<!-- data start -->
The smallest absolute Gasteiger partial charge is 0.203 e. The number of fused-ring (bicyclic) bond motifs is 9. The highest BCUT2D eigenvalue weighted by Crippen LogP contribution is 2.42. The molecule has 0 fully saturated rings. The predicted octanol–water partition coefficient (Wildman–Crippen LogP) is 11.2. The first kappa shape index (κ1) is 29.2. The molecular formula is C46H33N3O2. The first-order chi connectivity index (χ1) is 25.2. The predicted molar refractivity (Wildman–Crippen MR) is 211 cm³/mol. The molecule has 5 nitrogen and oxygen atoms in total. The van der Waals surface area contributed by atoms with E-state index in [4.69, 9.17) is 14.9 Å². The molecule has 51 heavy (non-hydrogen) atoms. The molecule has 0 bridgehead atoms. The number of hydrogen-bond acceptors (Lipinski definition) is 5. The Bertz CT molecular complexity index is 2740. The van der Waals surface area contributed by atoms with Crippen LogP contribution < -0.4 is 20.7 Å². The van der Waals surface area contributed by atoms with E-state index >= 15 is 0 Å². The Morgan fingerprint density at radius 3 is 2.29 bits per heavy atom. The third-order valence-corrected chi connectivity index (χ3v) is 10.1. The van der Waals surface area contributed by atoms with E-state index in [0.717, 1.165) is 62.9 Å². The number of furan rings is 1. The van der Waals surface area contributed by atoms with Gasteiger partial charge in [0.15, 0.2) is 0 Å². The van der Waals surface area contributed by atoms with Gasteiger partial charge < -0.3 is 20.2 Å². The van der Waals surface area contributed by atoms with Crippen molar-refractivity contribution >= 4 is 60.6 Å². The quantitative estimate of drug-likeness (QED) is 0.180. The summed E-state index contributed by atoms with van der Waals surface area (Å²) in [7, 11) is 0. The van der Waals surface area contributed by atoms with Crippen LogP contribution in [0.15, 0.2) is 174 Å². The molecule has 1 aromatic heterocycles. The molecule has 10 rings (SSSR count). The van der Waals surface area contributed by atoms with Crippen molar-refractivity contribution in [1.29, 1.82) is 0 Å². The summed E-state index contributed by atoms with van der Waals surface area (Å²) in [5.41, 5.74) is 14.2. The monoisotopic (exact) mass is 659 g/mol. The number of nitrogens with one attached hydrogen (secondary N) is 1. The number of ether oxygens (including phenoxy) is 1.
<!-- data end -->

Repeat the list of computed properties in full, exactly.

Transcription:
The smallest absolute Gasteiger partial charge is 0.203 e. The number of fused-ring (bicyclic) bond motifs is 9. The highest BCUT2D eigenvalue weighted by Crippen LogP contribution is 2.42. The molecule has 0 fully saturated rings. The predicted octanol–water partition coefficient (Wildman–Crippen LogP) is 11.2. The first kappa shape index (κ1) is 29.2. The molecular formula is C46H33N3O2. The first-order chi connectivity index (χ1) is 25.2. The predicted molar refractivity (Wildman–Crippen MR) is 211 cm³/mol. The molecule has 5 nitrogen and oxygen atoms in total. The van der Waals surface area contributed by atoms with E-state index in [4.69, 9.17) is 14.9 Å². The molecule has 51 heavy (non-hydrogen) atoms. The molecule has 0 bridgehead atoms. The number of hydrogen-bond acceptors (Lipinski definition) is 5. The Bertz CT molecular complexity index is 2740. The van der Waals surface area contributed by atoms with Crippen LogP contribution < -0.4 is 20.7 Å². The van der Waals surface area contributed by atoms with E-state index >= 15 is 0 Å². The Morgan fingerprint density at radius 3 is 2.29 bits per heavy atom. The third-order valence-corrected chi connectivity index (χ3v) is 10.1. The van der Waals surface area contributed by atoms with E-state index in [0.717, 1.165) is 62.9 Å². The number of furan rings is 1. The van der Waals surface area contributed by atoms with Gasteiger partial charge in [0.15, 0.2) is 0 Å². The van der Waals surface area contributed by atoms with Gasteiger partial charge < -0.3 is 20.2 Å². The van der Waals surface area contributed by atoms with Crippen molar-refractivity contribution >= 4 is 60.6 Å². The quantitative estimate of drug-likeness (QED) is 0.180. The summed E-state index contributed by atoms with van der Waals surface area (Å²) in [7, 11) is 0. The van der Waals surface area contributed by atoms with Crippen LogP contribution in [0.15, 0.2) is 174 Å². The molecule has 1 aromatic heterocycles. The molecule has 10 rings (SSSR count). The van der Waals surface area contributed by atoms with Crippen molar-refractivity contribution in [1.29, 1.82) is 0 Å². The summed E-state index contributed by atoms with van der Waals surface area (Å²) in [5.41, 5.74) is 14.2. The monoisotopic (exact) mass is 659 g/mol. The number of nitrogens with one attached hydrogen (secondary N) is 1. The number of ether oxygens (including phenoxy) is 1.